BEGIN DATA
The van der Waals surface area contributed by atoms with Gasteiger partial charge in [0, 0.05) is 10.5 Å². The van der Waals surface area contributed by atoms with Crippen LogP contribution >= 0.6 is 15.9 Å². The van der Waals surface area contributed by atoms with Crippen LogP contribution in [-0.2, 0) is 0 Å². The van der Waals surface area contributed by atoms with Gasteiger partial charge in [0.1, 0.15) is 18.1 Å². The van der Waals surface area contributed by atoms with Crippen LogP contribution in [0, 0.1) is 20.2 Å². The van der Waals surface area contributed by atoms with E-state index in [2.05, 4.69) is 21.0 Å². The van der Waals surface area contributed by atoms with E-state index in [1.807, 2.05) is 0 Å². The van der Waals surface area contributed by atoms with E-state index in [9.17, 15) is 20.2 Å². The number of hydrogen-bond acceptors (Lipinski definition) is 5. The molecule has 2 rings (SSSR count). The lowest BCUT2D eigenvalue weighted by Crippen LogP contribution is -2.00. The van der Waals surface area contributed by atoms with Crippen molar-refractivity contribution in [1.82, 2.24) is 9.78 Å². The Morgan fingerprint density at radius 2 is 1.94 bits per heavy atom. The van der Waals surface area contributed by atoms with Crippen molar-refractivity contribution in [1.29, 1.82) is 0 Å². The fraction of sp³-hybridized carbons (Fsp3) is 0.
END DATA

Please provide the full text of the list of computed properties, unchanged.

The van der Waals surface area contributed by atoms with Gasteiger partial charge in [0, 0.05) is 10.5 Å². The van der Waals surface area contributed by atoms with Crippen LogP contribution >= 0.6 is 15.9 Å². The van der Waals surface area contributed by atoms with Crippen LogP contribution in [-0.2, 0) is 0 Å². The van der Waals surface area contributed by atoms with Gasteiger partial charge in [0.1, 0.15) is 18.1 Å². The van der Waals surface area contributed by atoms with Crippen LogP contribution in [0, 0.1) is 20.2 Å². The van der Waals surface area contributed by atoms with E-state index in [2.05, 4.69) is 21.0 Å². The van der Waals surface area contributed by atoms with E-state index in [1.807, 2.05) is 0 Å². The van der Waals surface area contributed by atoms with E-state index in [9.17, 15) is 20.2 Å². The number of hydrogen-bond acceptors (Lipinski definition) is 5. The molecule has 2 rings (SSSR count). The lowest BCUT2D eigenvalue weighted by Crippen LogP contribution is -2.00. The van der Waals surface area contributed by atoms with Crippen molar-refractivity contribution in [1.82, 2.24) is 9.78 Å². The Morgan fingerprint density at radius 2 is 1.94 bits per heavy atom. The van der Waals surface area contributed by atoms with Crippen molar-refractivity contribution in [1.29, 1.82) is 0 Å². The fraction of sp³-hybridized carbons (Fsp3) is 0.